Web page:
Overview of Electricity Deregulation
Why the Legislation?
Supporters of the legislation say all electricity customers will be beneficiaries because of lower rates for electricity. In 1995 in the regulated environment, Pennsylvanians spent $10 billion for electricity. If the PA rates for electricity drop to the national average, then about 15 percent ($1.5 billion) will be saved each year. If the rates fall to the anticipated competitive price for electricity, then an estimated 25 percent ($2.5 billion) will be saved each year in Pennsylvania.
What Is Deregulation?
For the electric industry, deregulation means the generation portion of electricity service will be open to competition. However, the transmission and distribution of the electricity will remain regulated and your local utility company will continue to distribute electricity to you and provide customer services to you. The generation of electricity is being deregulated, which means you will have the opportunity to shop around for the electricity-generation supplier of choice. Deregulation is not new; you probably remember previous deregulations involving trucking, airline travel, and long-distance telephone service.
What Guidelines Did PUC Set for Deregulation?
The PA Public Utilities Commission (PUC) has been very active in developing rigorous guiding principles concerning the deregulation of electricity generation. These principles include:
- universal service and energy conservation programs
- consumer education
- consumer services
- reliability of supply electricity
Each utility company must document that its levels of consumer services and reliability equal or exceed the levels that existed on January 1, 1997. In addition, the PUC has capped electricity rates so that rates for the vast majority of customers will not exceed the rates that existed on January 1, 1997. This rate cap will be in effect for the next four to nine years.
What Is the Local Utility Company's Role in Deregulation?
Your local utility company--whether it is an investor-owned company or a rural electric co-op--will continue to distribute electricity to you and provide customer services to you. It does not matter who you may select as your electricity-generation supplier, you will remain a customer of your local utility company for transmission, distribution, and local services.
These services will remain regulated for the foreseeable future. Your local utility company will be responsible for providing line repair and maintenance, restoring service after storms and accidents, and providing customer services, including metering and billing. When your local utility company is restoring electrical service after a storm or accident, the line crews cannot give preferential treatment to those customers purchasing electricity from the company.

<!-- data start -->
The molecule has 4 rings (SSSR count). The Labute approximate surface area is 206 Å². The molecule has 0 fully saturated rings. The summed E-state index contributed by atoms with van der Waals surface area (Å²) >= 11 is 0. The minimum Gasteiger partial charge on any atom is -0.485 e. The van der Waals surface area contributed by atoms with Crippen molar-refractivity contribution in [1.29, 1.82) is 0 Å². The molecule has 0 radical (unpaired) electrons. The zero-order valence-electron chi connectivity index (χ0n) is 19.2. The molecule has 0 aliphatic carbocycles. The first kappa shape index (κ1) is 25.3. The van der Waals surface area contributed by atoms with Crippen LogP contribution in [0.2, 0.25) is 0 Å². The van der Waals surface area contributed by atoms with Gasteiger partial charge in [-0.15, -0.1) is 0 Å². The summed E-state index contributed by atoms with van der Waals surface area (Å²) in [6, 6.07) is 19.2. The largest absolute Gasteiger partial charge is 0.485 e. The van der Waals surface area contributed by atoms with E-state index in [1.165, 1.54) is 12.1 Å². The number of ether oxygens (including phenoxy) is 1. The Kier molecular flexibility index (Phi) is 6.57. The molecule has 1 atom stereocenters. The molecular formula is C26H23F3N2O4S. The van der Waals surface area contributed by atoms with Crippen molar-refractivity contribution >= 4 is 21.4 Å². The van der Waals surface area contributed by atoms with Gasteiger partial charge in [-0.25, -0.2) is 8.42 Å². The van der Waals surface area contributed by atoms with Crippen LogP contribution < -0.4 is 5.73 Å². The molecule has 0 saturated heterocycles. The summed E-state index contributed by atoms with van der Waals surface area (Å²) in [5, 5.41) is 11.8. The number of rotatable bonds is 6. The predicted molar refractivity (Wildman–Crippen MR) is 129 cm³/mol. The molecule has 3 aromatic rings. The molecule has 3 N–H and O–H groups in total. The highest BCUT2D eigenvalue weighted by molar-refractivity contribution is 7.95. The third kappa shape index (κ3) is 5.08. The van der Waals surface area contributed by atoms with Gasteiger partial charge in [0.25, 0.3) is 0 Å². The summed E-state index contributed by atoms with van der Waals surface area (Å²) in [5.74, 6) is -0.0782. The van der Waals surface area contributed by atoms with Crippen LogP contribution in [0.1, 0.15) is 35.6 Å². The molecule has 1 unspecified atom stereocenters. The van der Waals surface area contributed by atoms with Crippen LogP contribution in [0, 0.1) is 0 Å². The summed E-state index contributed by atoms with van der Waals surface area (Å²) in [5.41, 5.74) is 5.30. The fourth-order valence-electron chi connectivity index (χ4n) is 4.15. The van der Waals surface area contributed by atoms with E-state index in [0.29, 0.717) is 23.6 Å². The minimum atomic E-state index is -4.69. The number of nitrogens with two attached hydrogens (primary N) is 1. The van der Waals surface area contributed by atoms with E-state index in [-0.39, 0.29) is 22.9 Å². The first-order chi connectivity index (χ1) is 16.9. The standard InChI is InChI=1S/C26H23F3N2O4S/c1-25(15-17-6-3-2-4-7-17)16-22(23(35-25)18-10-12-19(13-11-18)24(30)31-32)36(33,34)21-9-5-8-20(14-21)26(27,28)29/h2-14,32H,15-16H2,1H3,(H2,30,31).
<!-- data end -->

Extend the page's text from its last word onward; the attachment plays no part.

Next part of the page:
Your local utility will also serve as "the electricity generator of last resort." In other words, if your selected electricity-generation supplier is unable to provide the electricity you need, your local utility company will supply you with electricity at the prevailing price. When you shop for electricity, you should certainly consider your local utility company as one of the possible suppliers of your electricity.
What Changes Can You Expect?
A number of changes are likely to take place as a result of deregulation. We have already seen mergers of utility companies. For example, Allegheny Power was created by the merger of Monongahela Power, Potomac Edison , and West Penn Power. GPU Energy was created by the merger of Penelec, MetED, and JCP&L. We may see additional mergers in the future.
Electricity pricing will certainly change. Today, the investor-owned utilities are guaranteed the opportunity to make a profit in the regulated environment, with oversight provided by the PUC. Rural electric co-ops are not guaranteed to make a profit since they are operated as nonprofit cooperatives governed by a board of directors elected by all customers. In the competitive environment, the utility companies will no longer be guaranteed the opportunity to make a profit on the generation of electricity.
A few relatively easy-to-understand pricing options are currently available. It is anticipated that in the deregulated environment, many pricing options will be available, some of which may be very complex.
Utility bills for electricity now include one total price for all these components: generation, transmission, distribution, and local service. There are separate additional charges for fuel adjustment and taxes. Utility bills in the deregulated environment will be "unbundled," meaning that each of the components will be itemized separately with a price per kilowatt hour (kWh) for each. In addition, there may be a competitive transition charge or stranded investment charge for each kWh.
Additional customer choices will also be available in the future. Today, you buy just your electricity from your designated utility company. In the near future, companies and brokers will offer many products and services in addition to electricity. These additional products and services may include propane, diesel fuel, energy services, financing, equipment, and equipment maintenance.
How Can You Get More Information?
You will need much additional information before you can select the most appropriate electricity provider. More information is available from your local utility company, Agricultural and Biological Engineering Extension, trade journals, popular press, and PA Public Utilities Commission.